East Indies: January 1616

Calendar of State Papers Colonial, East Indies, China and Japan, Volume 2, 1513-1616. Originally published by Her Majesty's Stationery Office, London, 1864.

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'East Indies: January 1616', in Calendar of State Papers Colonial, East Indies, China and Japan, Volume 2, 1513-1616, ed. W Noel Sainsbury( London, 1864), British History Online https://www.british-history.ac.uk/cal-state-papers/colonial/east-indies-china-japan/vol2/pp453-457 [accessed 20 July 2024].

'East Indies: January 1616', in Calendar of State Papers Colonial, East Indies, China and Japan, Volume 2, 1513-1616. Edited by W Noel Sainsbury( London, 1864), British History Online, accessed July 20, 2024, https://www.british-history.ac.uk/cal-state-papers/colonial/east-indies-china-japan/vol2/pp453-457.

"East Indies: January 1616". Calendar of State Papers Colonial, East Indies, China and Japan, Volume 2, 1513-1616. Ed. W Noel Sainsbury(London, 1864), , British History Online. Web. 20 July 2024. https://www.british-history.ac.uk/cal-state-papers/colonial/east-indies-china-japan/vol2/pp453-457.

January 1616

Jan. 2.
Sakaii,
Japan.
1081. Wm. Eaton to Rich. Wickham at Osaka. Capt. Cocks, looks for his coming to Firando every day. The bark has brought lead, pepper, and wax only; the emperor has not bought any of these goods. The report concerning his woman proves not true being a piece of knavery done by the Dutch [see ante, No. 1068] “my woman doth likewise tell me as much.” [Two thirds of a page. O.C., Vol. III., No. 332.]
Jan. 12.
Jacatra.
1082. John Jourdaln to Rich. Wickham at Firando. Since his last the Clove and Defence have arrived from England, and because there is scarcity of pepper, debtors fail and money is short, they are sent to the Moluccas to see what good is there to be done “doubting much that we shall have some bickering with our overthwart friends the Hollanders for they threaten us very much if they meet us at Banda or the Moluccas.” The Company have great hopes of store of silver from Japan, which is one of the chief reasons they do not send much money this way. The Gift departed for England 22nd December. Doubts not he shall have orders to go home, as also news of the augmenting of Wickham’s salary. [Two thirds of a page. Injured by damp. O.C., Vol. III., No. 333.]
Jan. 14.
Factory of
Masulipatam.
1083. Consultation of factors of the Solomon for obtaining a sufficient quantity of good indigo, which is made only four months in the year, and resolution to send Adam Denton and Humphrey Elkington into the country to manage the business. Signed by Lucas Antheuniss, Adam Denton, Raphe Preston, Thos. Brockedon, Hump. Elkington, and Timothy Mallory. [Half a page. O.C., Vol III., No. 309.]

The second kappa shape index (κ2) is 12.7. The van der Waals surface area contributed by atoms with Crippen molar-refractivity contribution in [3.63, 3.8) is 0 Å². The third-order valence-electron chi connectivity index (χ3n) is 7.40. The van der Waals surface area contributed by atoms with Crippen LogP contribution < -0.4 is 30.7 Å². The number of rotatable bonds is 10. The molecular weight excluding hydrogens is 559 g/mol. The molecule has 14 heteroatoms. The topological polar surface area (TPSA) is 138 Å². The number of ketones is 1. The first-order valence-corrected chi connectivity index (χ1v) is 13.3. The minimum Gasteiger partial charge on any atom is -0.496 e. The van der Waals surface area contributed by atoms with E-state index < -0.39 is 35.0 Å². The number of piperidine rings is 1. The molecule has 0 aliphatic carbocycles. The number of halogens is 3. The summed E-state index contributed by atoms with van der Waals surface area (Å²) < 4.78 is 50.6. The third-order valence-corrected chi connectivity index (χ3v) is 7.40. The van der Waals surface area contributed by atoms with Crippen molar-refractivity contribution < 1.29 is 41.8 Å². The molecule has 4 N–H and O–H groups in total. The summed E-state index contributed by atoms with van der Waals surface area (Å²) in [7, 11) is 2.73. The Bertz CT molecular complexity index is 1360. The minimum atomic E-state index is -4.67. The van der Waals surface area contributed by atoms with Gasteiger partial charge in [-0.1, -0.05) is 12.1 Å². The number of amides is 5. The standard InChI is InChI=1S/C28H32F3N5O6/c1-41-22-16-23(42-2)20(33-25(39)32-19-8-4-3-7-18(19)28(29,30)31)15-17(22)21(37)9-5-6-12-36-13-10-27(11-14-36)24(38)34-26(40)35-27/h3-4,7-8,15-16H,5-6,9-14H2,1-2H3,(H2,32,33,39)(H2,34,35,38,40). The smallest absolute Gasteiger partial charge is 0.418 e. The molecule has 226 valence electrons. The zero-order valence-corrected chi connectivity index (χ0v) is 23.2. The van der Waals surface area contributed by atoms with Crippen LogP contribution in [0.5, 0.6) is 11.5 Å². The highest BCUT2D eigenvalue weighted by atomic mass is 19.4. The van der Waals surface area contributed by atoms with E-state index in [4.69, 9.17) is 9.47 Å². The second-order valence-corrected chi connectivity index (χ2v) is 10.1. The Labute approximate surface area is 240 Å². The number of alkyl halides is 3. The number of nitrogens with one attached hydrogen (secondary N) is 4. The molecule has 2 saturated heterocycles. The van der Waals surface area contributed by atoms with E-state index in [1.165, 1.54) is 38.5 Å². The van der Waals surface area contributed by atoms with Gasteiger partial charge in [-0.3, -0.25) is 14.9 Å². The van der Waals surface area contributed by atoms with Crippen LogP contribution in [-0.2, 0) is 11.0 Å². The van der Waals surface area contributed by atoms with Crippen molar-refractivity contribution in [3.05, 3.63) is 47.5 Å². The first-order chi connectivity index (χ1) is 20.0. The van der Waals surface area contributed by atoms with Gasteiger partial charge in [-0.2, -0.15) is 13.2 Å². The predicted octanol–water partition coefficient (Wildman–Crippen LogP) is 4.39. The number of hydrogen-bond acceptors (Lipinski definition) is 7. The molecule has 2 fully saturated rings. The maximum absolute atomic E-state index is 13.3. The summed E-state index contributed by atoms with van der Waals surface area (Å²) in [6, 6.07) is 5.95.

Jan. 15.
Acheen.
1084. Wm. Nicolls to [the President at Bantam ?]. Not permitted to trade at Tecoe without licence; arrived at Acheen, after escaping great danger, 22nd June, 1615, where the Hector from Surat was at anchor. The king’s letter had been procured to trade at Tecoe and Priaman, provided they remained in the road during the trade, and the king’s own goods were sold; this last clause the writer is assured would cost a large bribe; consultation and resolution “if we might prevail, to settle at Tecoe for two years;” and that Juxon and the writer should remain at Acheen. Surat goods are well sold at Acheen and will vent in abundance, “only here are no returns of any large sum to be employed, unless a factory at Masulipatam.” Their prices. His negotiation with the king, difficulties of obtaining liberty for trade at Tecoe for two years, after their expiration, it is as yet uncertain what will be obtained; these nobles were wont to buy cloths here and sell them at Tecoe and Priaman at great profit, “which if we obtain continual trade there, will be frustrated.” Death of Juxon of a flux on 10th August; on 16th the Thomas left for Tecoe since when four ships have arrived from the coast; in one, from Masulipatam, came an ambassador Duria Con, whom Nicolls questioned touching the bad usage Floris received there from the governor; the King has since turned the governor out of office and fined him 1,000 pegodes and says the English may trade, by factory there, as freely as the Flemings or any other nation. Thinks ships from Bantam for the coast should touch at Acheen bringing goods which he specifies, and they may take in brimstone, benjamin, and camphor. “It grieves me that we having so sweet a trade at Surat do not make the best use thereof.” Letters sent by Capt. Jourdain, dated 27th May 1614, by the sheriff of Bantam, who has been at Masulipatem, are now returned to Nicolls, because the sheriff could not hear of any that travelled to Surat, so that a man may send 40 letters and it is a great question if one comes to hand. Price of native commodities. [Three pages and a half O.C., Vol. III., No. 334.]